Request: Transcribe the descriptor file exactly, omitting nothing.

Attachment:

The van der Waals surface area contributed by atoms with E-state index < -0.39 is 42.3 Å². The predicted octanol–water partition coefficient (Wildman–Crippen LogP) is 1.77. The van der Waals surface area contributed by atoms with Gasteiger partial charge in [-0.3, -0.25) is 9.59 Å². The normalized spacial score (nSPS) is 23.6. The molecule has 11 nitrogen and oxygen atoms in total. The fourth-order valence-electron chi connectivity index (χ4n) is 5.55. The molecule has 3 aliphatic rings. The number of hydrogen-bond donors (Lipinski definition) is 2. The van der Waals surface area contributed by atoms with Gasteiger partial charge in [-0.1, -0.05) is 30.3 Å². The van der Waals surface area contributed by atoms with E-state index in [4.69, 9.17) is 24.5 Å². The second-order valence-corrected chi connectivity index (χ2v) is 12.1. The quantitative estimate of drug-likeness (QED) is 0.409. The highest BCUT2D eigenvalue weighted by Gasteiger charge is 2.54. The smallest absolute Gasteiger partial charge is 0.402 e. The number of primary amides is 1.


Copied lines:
The van der Waals surface area contributed by atoms with E-state index < -0.39 is 42.3 Å². The predicted octanol–water partition coefficient (Wildman–Crippen LogP) is 1.77. The van der Waals surface area contributed by atoms with Gasteiger partial charge in [-0.3, -0.25) is 9.59 Å². The normalized spacial score (nSPS) is 23.6. The molecule has 11 nitrogen and oxygen atoms in total. The fourth-order valence-electron chi connectivity index (χ4n) is 5.55. The molecule has 3 aliphatic rings. The number of hydrogen-bond donors (Lipinski definition) is 2. The van der Waals surface area contributed by atoms with Gasteiger partial charge in [-0.1, -0.05) is 30.3 Å². The van der Waals surface area contributed by atoms with E-state index in [4.69, 9.17) is 24.5 Å². The second-order valence-corrected chi connectivity index (χ2v) is 12.1. The quantitative estimate of drug-likeness (QED) is 0.409. The highest BCUT2D eigenvalue weighted by Gasteiger charge is 2.54. The smallest absolute Gasteiger partial charge is 0.402 e. The number of primary amides is 1.